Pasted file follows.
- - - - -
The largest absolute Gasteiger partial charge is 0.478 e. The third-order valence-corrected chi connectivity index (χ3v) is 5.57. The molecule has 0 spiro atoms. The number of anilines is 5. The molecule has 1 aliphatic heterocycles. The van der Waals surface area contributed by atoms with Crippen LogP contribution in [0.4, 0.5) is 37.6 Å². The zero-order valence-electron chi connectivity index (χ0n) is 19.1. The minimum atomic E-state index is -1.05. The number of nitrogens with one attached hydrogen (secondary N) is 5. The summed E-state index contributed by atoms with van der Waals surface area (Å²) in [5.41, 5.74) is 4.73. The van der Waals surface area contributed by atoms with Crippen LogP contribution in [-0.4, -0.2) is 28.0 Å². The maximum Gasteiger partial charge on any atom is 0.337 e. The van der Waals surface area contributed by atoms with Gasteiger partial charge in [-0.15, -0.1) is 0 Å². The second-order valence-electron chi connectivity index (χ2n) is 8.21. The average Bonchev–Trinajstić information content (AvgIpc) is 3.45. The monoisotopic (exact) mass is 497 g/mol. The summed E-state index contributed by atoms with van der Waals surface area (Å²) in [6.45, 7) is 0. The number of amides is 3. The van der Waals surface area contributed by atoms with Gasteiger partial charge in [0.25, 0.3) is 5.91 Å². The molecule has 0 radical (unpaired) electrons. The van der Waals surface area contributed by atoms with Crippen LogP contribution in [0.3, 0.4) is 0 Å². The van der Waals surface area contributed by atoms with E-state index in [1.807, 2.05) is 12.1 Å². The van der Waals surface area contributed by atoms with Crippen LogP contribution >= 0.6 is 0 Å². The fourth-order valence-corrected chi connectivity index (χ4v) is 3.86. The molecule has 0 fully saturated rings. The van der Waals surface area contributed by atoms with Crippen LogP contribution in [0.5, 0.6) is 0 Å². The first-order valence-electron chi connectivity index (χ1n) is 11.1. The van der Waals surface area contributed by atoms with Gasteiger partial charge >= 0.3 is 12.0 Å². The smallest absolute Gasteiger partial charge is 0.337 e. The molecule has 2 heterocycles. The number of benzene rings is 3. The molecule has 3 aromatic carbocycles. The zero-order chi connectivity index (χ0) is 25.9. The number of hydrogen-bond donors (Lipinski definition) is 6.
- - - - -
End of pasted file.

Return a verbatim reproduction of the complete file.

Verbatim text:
The largest absolute Gasteiger partial charge is 0.478 e. The third-order valence-corrected chi connectivity index (χ3v) is 5.57. The molecule has 0 spiro atoms. The number of anilines is 5. The molecule has 1 aliphatic heterocycles. The van der Waals surface area contributed by atoms with Crippen LogP contribution in [0.4, 0.5) is 37.6 Å². The zero-order valence-electron chi connectivity index (χ0n) is 19.1. The minimum atomic E-state index is -1.05. The number of nitrogens with one attached hydrogen (secondary N) is 5. The summed E-state index contributed by atoms with van der Waals surface area (Å²) in [5.41, 5.74) is 4.73. The van der Waals surface area contributed by atoms with Crippen LogP contribution in [-0.4, -0.2) is 28.0 Å². The maximum Gasteiger partial charge on any atom is 0.337 e. The van der Waals surface area contributed by atoms with Gasteiger partial charge in [-0.15, -0.1) is 0 Å². The second-order valence-electron chi connectivity index (χ2n) is 8.21. The average Bonchev–Trinajstić information content (AvgIpc) is 3.45. The monoisotopic (exact) mass is 497 g/mol. The summed E-state index contributed by atoms with van der Waals surface area (Å²) in [6.45, 7) is 0. The number of amides is 3. The van der Waals surface area contributed by atoms with Gasteiger partial charge in [0.25, 0.3) is 5.91 Å². The molecule has 0 radical (unpaired) electrons. The van der Waals surface area contributed by atoms with Crippen LogP contribution in [0.3, 0.4) is 0 Å². The van der Waals surface area contributed by atoms with E-state index in [1.807, 2.05) is 12.1 Å². The van der Waals surface area contributed by atoms with Crippen LogP contribution >= 0.6 is 0 Å². The fourth-order valence-corrected chi connectivity index (χ4v) is 3.86. The molecule has 0 fully saturated rings. The van der Waals surface area contributed by atoms with Crippen LogP contribution in [0.5, 0.6) is 0 Å². The first-order valence-electron chi connectivity index (χ1n) is 11.1. The van der Waals surface area contributed by atoms with Gasteiger partial charge >= 0.3 is 12.0 Å². The smallest absolute Gasteiger partial charge is 0.337 e. The molecule has 2 heterocycles. The number of benzene rings is 3. The molecule has 3 aromatic carbocycles. The zero-order chi connectivity index (χ0) is 25.9. The number of hydrogen-bond donors (Lipinski definition) is 6.